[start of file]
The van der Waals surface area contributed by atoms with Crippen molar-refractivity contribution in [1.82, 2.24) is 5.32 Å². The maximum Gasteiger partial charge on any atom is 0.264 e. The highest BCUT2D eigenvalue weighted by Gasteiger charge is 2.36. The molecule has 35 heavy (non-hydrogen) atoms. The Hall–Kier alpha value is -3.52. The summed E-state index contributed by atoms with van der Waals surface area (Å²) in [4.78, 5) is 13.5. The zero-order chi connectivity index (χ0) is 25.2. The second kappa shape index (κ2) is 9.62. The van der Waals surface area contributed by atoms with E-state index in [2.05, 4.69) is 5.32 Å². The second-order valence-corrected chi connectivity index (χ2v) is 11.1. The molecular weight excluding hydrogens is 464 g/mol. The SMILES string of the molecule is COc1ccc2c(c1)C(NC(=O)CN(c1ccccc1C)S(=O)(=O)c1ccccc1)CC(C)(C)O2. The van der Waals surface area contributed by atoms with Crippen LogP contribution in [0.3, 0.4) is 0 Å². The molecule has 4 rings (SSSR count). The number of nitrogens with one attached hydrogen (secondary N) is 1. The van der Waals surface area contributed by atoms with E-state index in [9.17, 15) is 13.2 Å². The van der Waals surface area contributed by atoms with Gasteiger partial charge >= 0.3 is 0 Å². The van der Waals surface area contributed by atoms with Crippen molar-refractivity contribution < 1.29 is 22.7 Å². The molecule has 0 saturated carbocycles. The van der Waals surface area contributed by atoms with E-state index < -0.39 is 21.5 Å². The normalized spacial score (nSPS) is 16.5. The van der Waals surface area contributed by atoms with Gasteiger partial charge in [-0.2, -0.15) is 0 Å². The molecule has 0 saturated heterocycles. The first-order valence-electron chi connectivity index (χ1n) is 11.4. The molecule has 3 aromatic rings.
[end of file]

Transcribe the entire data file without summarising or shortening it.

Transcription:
The van der Waals surface area contributed by atoms with Crippen molar-refractivity contribution in [1.82, 2.24) is 5.32 Å². The maximum Gasteiger partial charge on any atom is 0.264 e. The highest BCUT2D eigenvalue weighted by Gasteiger charge is 2.36. The molecule has 35 heavy (non-hydrogen) atoms. The Hall–Kier alpha value is -3.52. The summed E-state index contributed by atoms with van der Waals surface area (Å²) in [4.78, 5) is 13.5. The zero-order chi connectivity index (χ0) is 25.2. The second kappa shape index (κ2) is 9.62. The van der Waals surface area contributed by atoms with E-state index in [2.05, 4.69) is 5.32 Å². The second-order valence-corrected chi connectivity index (χ2v) is 11.1. The molecular weight excluding hydrogens is 464 g/mol. The SMILES string of the molecule is COc1ccc2c(c1)C(NC(=O)CN(c1ccccc1C)S(=O)(=O)c1ccccc1)CC(C)(C)O2. The van der Waals surface area contributed by atoms with Crippen LogP contribution in [0.3, 0.4) is 0 Å². The molecule has 4 rings (SSSR count). The number of nitrogens with one attached hydrogen (secondary N) is 1. The van der Waals surface area contributed by atoms with E-state index in [9.17, 15) is 13.2 Å². The van der Waals surface area contributed by atoms with Gasteiger partial charge >= 0.3 is 0 Å². The van der Waals surface area contributed by atoms with Crippen molar-refractivity contribution < 1.29 is 22.7 Å². The molecule has 0 saturated carbocycles. The van der Waals surface area contributed by atoms with E-state index < -0.39 is 21.5 Å². The normalized spacial score (nSPS) is 16.5. The van der Waals surface area contributed by atoms with Gasteiger partial charge in [-0.2, -0.15) is 0 Å². The molecule has 0 saturated heterocycles. The first-order valence-electron chi connectivity index (χ1n) is 11.4. The molecule has 3 aromatic rings.